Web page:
Insulted! Pro Golfer’s Shallow Sympathy Irks Widow of 9/11 Victim
Few athletes have experienced a more rapid fall from grace, than Phil Mickelson.
A revered world-class golfer for the better part of two decades, Mickelson experienced a gradual career decline, before re-emerging onto the scene in 2021 to capture the PGA Championship. He was featured on Capital One's "The Match" and was engaging and fun, and was generally adored by golf fans everywhere.
Then, "Lefty" spoke to the media about the upcoming launch of a new golf tour, backed by Saudi Arabia's Public Investment Fund. That was where the fall from grace began, and since then, it's been a steep decline.
Now, he has a widow of a 9/11 victim upset with him, too.
Widow of 9/11 Victim "Insulted" By Comments, Actions of Phil Mickelson
A story by The New York Post breaks down the controversy, which is between Phil Mickelson, and a woman by the name of Terry Strada. Strada was married to her husband, Tom, who worked as a bond broker for a company with offices located in the World Trade Center.
He was a fantastic golfer, and his love of golf led him to meet his wife. They bonded over the sport, and since his passing, she's still kept up with happenings in the sport.
In present day, Strada is the chairperson of the organization 911familiesunited.org, and it was on that site where she wrote a letter to Mickelson and other American golfers about their involvement in the controversial LIV Golf Tour. She's accused the golfers of "sportswashing" the situation, implying that they are using sport to cover up overshadow a more serious issue.
Here's where the issues really began. Mickelson was asked about the letter in a press conference, and according to the article from The Post, he stated that he had the “deepest of sympathy and empathy” for victims of the tragedy. Strada responded in an interview, calling the comments “disappointing, hollow and insulting.” She also said that seeing any American golfer involved in the league was disappointing and insulting, too.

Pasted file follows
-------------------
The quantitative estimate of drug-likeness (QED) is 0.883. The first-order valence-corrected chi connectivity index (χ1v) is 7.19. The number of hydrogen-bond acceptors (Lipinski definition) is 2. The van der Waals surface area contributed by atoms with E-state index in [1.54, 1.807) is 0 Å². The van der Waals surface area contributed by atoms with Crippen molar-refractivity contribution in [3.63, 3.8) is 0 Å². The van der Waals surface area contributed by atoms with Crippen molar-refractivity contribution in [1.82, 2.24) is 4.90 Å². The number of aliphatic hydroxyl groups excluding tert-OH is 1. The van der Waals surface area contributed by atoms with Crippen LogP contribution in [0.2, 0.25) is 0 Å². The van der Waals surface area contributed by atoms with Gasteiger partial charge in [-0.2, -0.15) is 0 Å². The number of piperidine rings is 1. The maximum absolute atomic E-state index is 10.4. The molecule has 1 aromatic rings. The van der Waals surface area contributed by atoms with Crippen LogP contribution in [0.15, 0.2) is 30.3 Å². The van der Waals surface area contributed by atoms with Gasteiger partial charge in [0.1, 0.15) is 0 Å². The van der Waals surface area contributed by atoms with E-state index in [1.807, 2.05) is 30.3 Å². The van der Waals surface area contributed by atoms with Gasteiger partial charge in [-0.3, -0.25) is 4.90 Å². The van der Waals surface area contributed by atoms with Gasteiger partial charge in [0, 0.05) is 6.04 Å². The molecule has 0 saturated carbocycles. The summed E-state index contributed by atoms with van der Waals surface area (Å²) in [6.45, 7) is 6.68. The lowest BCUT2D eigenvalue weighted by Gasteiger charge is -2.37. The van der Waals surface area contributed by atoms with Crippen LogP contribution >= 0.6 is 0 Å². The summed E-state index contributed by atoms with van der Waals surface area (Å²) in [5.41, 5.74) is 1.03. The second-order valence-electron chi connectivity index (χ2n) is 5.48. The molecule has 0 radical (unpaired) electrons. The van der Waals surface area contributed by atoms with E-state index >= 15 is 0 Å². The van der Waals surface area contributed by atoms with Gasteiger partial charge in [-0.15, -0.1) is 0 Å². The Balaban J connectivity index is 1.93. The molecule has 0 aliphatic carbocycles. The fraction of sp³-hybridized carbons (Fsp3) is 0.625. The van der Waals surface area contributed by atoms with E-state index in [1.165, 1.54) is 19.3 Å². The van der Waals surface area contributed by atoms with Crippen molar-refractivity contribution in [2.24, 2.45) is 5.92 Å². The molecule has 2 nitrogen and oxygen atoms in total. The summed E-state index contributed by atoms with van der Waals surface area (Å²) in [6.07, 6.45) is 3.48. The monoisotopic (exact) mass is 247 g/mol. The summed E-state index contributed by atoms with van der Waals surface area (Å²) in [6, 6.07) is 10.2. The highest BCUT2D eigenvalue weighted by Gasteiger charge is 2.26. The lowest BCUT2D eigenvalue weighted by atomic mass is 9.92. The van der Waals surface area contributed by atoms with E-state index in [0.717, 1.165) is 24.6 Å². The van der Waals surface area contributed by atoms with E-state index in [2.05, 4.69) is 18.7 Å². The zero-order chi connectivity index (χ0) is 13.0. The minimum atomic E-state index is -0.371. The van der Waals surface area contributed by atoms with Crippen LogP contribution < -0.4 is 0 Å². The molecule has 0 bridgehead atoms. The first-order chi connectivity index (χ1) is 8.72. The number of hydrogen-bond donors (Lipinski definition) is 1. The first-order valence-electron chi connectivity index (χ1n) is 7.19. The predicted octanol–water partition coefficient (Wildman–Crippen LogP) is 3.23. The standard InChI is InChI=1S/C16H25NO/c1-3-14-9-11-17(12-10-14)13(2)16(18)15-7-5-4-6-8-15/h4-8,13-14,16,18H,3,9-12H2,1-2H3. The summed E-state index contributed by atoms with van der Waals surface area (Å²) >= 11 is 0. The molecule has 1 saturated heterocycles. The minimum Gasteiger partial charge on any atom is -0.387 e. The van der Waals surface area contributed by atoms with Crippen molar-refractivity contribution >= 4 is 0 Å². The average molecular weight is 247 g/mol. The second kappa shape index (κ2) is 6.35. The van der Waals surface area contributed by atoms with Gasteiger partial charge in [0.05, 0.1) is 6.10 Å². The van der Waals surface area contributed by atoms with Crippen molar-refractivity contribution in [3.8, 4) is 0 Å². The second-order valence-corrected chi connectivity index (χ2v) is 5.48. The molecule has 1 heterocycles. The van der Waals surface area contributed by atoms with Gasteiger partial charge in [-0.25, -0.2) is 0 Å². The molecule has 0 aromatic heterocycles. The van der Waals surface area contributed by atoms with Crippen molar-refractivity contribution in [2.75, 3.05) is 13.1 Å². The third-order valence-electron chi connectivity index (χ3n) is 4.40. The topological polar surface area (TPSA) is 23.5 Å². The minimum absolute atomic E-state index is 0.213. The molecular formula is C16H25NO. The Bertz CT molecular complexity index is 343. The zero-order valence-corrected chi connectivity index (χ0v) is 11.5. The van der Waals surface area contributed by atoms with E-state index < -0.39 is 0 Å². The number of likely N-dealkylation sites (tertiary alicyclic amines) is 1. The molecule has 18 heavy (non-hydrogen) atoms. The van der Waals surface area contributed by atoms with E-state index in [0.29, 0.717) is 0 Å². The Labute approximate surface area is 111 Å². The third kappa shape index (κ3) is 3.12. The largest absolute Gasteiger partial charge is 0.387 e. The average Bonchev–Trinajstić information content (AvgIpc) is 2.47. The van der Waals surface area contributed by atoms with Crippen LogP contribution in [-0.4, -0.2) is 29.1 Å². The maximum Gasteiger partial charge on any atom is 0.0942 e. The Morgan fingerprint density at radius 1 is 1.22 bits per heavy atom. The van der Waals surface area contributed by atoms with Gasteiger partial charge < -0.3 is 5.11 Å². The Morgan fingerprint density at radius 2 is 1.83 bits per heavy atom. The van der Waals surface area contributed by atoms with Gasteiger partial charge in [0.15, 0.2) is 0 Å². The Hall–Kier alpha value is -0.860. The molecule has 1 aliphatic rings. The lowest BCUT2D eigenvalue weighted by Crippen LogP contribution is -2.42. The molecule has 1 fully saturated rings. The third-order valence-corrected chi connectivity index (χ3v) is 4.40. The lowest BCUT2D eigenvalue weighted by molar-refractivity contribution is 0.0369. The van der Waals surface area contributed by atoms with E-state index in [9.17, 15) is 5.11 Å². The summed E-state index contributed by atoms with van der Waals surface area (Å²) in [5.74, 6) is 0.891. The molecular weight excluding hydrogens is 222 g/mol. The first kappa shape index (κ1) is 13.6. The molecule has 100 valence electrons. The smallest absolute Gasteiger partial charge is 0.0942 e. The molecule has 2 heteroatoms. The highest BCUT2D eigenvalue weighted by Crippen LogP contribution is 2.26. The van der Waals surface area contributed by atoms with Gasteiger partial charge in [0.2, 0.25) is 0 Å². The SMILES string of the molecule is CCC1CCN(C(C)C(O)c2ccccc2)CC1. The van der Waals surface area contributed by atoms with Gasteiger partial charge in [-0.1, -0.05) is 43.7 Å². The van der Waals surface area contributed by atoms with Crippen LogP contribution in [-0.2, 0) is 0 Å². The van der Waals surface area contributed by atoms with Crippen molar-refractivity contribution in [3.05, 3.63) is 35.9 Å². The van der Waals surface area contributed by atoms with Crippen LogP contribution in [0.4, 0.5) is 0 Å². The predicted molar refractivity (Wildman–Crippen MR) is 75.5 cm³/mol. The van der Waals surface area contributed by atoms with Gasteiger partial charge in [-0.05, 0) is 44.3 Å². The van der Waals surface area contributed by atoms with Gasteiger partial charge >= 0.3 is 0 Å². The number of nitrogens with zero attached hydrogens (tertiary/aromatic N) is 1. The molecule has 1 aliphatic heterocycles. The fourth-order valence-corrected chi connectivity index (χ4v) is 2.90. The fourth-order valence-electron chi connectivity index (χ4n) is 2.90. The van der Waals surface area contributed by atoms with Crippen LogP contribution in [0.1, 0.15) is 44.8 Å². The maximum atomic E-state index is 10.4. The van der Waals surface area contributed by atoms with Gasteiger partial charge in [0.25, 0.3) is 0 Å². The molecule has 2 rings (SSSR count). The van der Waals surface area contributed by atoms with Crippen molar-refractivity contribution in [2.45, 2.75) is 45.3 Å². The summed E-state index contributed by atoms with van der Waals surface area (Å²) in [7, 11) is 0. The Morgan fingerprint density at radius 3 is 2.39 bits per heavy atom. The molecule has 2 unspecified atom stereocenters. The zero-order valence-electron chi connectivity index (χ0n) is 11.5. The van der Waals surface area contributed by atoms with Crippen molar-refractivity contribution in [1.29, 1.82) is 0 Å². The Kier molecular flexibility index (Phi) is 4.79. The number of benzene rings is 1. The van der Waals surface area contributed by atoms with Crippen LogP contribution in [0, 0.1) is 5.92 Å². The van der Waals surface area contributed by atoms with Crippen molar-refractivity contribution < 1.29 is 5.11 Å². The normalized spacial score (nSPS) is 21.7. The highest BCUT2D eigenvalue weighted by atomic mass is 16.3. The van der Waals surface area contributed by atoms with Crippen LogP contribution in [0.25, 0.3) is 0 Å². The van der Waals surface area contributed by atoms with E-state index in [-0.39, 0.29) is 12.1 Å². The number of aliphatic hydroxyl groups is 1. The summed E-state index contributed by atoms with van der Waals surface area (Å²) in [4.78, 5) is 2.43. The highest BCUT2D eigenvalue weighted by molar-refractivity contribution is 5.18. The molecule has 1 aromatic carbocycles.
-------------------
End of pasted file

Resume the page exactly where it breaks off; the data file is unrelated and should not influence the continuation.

Strada's disappointment stems from the tour's source of financing, which is the Public Investment Fund, otherwise known as the sovereign wealth fund of Saudi Arabia. At a personal level for her, multiple Saudis were involved in the September 11th attacks, which claimed her husband's life. What's more, the country has faced significant criticism over multiple human rights' violations.
Golfers who have made the choice to move to the LIV Tour, including Mickelson, have faced significant backlash, as well.
Mickelson, Other PGA Tour Golfers Agree to Join Saudi-Backed LIV Tour
Talks of a new professional golf league began in 2019, and the entity formally launched in October 2021 as LIV Golf Investments. Greg Norman was appointed as the CEO of the organization at that time, and the tour began to quietly recruit players. PGA Tour players began to speak out either for or against the league and it's Saudi Arabian funding sources, causing backlash.
Mickelson, meanwhile, was one of a number of notable names from the PGA Tour to participate in the LIV Golf Tour's first event, including Dustin Johnson, Sergio García, Martin Kaymer, Graeme McDowell, Louis Oosthuizen, Charl Schwartzel, Lee Westwood and Bryson DeChambeau. Mickelson reportedly accepted $200 million in exchange for his presence on the tour.